The booklet, of which only 48 copies were published, is nicely printed on laid paper and attractively bound.

            By 1936, Hugh had completed his transcriptions of the Pliny Moore papers.  It had taken him about 20 years to type the 3000 letters and other material in his collection.  He now had a huge collection of material that was readily available for his inspection.

            Between 1937 and 1939, Hugh published the quarterly magazine called the Moorsfield Antiquarian.   Eight 75-page volumes were published.  Hugh printed a number of family papers that he owned including papers about Pliny Moore, Abraham Lincoln and Thomas Nye.   Hugh had called this venture a “fiasco” but his historical pamphlets and booklets are now an important part of Clinton County history.  Besides the Moorsfield Antiquarian, Hugh also published short papers with his press concerning other family papers that he owned.  A listing of all of the historical publications of the Moorsfield Press from 1919 to 1932 was printed.  Many of these publications have been reproduced here. 

        A July 3, 1937, newspaper article about Hugh’s quarterly magazine stated: 



             The first issue of "The Moorsfield Antiquarian," a Quarterly Magazine of American History, has just been published by the Moorsfield Press, of Champlain, with Hugh and Charles W. (Woodbury) McLellan as editors.  Its contents include:

             "John Jacob Astor Correspondence — Fur Trade with Lower Canada"; "Lincoln's Visit to Richmond in 1865"; “On the Outbreak of the Papineau Rebellion”; "Letters from New Madrid, Missouri"; "Opening of the Pacific Telegraph in 1861"; "A Frontier Committee of Safety"; and "Inscriptions from Old Graveyards".

             The magazine is nicely printed on deckle edge book paper and bound in an attractive cover.  For the most part the text mater is in the form of old letters, valuable and interesting historical documents.  The magazine is to be issued quarterly at the subscription price of $8.09 a year.

             Hugh McLellan is widely known as a local historian and has a large and valuable collection of letters written by and to early settlers in the Champlain Valley.  His son, Woodbury McLellan, co-editor of the "Antiquarian," has been associated with his father in gathering and classifying the letters and other historical matter.

    Three months later, Hugh published the second quarterly issue of the Antiquarian.  A note was published on September 2, 1937. 



             The second number of the "Moorsfield Antiquarian," a quarterly magazine of American history edited and published by Hugh and Charles Woodbury McLellan, of Champlain, is off the press and not only presents a most attractive appearance but contains a large amount of interesting and valuable historical material.  The magazine is entirely hand-set, is printed on a good quality of deckle edge book paper and is made up of 152 pages.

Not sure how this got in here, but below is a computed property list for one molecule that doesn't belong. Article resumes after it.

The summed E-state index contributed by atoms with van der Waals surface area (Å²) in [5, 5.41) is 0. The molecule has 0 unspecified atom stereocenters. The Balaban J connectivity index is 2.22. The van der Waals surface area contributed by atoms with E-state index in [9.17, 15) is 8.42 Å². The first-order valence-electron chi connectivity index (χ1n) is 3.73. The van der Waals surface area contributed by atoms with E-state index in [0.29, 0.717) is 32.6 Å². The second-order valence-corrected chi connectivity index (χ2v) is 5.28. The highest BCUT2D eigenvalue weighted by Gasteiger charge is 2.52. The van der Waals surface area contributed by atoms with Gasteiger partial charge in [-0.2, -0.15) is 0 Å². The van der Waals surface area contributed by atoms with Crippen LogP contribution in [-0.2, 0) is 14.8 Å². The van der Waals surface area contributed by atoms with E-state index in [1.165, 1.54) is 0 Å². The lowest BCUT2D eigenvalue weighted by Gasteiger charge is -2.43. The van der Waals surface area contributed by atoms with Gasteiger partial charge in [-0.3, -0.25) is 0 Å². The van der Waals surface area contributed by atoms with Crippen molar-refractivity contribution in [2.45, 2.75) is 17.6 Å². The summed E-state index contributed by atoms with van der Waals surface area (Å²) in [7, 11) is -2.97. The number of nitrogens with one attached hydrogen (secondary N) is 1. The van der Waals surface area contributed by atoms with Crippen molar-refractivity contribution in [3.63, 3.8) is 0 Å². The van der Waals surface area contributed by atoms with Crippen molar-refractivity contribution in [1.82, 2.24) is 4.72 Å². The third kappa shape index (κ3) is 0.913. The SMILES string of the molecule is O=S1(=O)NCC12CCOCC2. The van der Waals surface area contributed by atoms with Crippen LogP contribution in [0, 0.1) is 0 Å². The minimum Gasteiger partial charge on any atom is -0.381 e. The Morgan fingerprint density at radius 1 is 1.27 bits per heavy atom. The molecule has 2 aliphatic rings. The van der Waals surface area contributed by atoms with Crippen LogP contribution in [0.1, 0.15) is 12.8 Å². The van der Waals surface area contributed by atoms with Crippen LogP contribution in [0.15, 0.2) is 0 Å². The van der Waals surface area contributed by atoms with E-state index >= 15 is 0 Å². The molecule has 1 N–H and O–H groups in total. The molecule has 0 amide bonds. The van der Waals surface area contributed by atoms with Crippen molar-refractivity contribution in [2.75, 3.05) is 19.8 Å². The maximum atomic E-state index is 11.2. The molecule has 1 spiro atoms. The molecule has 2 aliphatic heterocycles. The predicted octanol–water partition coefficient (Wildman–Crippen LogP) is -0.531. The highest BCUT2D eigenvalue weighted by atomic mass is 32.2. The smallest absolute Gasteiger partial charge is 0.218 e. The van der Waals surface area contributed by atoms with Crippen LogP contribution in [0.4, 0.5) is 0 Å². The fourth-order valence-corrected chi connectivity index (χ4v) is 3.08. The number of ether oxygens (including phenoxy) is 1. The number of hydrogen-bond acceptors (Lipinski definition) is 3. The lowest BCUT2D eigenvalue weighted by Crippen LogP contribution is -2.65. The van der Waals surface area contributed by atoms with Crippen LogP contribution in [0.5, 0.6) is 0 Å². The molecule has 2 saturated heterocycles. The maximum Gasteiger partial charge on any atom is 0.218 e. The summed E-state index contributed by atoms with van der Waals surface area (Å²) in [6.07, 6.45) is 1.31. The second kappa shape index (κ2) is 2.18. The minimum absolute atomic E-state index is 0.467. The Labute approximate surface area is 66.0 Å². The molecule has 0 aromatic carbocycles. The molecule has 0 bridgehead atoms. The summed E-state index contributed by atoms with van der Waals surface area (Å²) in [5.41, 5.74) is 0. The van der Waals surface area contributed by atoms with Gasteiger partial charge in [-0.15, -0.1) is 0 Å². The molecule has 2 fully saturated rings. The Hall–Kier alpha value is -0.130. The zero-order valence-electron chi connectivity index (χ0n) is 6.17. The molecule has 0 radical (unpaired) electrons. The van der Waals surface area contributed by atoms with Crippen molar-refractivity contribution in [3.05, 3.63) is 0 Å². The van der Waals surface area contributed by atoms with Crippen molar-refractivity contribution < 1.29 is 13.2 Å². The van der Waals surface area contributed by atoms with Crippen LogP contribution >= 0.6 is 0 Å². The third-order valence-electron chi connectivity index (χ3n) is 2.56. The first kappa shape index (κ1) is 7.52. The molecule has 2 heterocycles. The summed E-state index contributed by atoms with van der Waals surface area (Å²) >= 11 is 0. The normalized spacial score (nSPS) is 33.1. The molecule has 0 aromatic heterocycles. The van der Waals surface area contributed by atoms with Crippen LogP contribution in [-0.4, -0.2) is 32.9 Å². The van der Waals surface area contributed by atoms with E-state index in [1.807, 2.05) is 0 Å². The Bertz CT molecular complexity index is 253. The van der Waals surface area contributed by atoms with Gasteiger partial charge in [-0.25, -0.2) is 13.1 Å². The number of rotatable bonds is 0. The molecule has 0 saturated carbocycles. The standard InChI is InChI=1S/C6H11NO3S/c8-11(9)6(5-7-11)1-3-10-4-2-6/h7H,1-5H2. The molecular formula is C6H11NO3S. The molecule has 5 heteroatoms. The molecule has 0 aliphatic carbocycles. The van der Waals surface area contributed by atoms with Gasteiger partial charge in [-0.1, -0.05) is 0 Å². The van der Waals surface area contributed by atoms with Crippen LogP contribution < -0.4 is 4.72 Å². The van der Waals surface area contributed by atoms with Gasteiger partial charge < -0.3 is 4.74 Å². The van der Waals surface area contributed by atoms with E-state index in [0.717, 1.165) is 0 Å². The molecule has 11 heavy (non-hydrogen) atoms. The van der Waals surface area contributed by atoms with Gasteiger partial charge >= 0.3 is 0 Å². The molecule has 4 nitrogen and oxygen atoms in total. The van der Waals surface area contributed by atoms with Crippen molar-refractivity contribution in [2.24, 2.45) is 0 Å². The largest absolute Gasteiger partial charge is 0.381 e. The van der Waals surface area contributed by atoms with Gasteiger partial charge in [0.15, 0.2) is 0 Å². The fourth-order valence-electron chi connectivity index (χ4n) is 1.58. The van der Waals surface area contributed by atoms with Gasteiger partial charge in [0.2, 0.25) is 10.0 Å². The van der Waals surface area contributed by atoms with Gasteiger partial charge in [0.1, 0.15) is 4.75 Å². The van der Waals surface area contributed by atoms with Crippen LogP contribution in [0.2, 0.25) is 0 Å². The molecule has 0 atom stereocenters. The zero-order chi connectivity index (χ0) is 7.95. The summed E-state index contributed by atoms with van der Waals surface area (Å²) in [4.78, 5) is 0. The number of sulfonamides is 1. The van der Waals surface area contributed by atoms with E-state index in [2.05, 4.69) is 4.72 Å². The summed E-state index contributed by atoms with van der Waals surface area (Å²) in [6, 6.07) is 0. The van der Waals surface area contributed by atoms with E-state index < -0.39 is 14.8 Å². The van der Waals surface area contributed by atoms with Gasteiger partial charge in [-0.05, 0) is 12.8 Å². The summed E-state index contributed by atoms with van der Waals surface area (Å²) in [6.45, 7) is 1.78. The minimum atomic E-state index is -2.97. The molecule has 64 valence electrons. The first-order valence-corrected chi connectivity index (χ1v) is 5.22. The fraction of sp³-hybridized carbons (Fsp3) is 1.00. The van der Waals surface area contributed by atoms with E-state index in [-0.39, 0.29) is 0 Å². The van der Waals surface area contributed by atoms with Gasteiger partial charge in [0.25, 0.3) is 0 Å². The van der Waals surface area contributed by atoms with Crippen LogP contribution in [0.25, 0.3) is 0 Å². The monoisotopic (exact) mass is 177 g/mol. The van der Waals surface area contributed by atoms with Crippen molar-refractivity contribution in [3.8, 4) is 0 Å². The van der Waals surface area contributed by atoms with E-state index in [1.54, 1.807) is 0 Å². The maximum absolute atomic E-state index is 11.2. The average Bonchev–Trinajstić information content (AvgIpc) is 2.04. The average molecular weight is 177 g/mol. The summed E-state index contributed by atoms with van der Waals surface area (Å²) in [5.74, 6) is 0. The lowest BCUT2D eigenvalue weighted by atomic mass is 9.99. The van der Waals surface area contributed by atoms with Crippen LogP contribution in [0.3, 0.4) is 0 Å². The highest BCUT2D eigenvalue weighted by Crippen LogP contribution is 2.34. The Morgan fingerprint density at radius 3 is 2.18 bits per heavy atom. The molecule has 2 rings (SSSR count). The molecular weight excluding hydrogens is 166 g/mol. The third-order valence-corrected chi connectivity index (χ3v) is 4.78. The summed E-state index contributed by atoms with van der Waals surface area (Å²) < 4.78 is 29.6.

The contents include:

             "Garrison Orders, Burlington, Vt., July 13—Aug. 4, 1813," with an alphabetical list of names appearing in the orders;  "The 1860 Presidential Campaign"; "Letters of Cassius M. Clay to Cephus Brinerd"; "John Jacob Astor Correspondence, Part 2"; "A Minnesota Farmer in 1862"; "Dupree & Janqueray and Jacques Rouse"; "An Address to the Grand Jury of Clinton County"; "An After Effect of the Civil War"; and "Inscriptions from Old Graveyards in Altona, Chazy and West Chazy."

             The Rouse story is a copy of an address to the grand jury charging Rouse, the first permanent white settler in Rouses Point and a captain in the State Militia, with a "murderous assault" upon the complainants.  It would appear to have been a battle of words only as no blows were struck and only the feelings of the men were injured.  There is no record of the disposition of the case, if it ever came to trial, and it might be inferred that it was a spite affair as it is mentioned that Rouse had an action pending against them at the time. 

             Copies of the magazine may be obtained from the Moorsfield Press at Champlain.

             By February 1938, Hugh had published another set of articles for his Antiquarian.  A March 17, 1938, newspaper article notes this.

 Moorsfield Antiquarian” Has Interesting Articles

             The February, 1938, issue of the "Moorsfield Antiquarian," a quarterly publication of the Moorsfield Press, Hugh and Charles W. McLellan, of Champlain, contains a lot of exceptionally interesting material of interest to North Country people.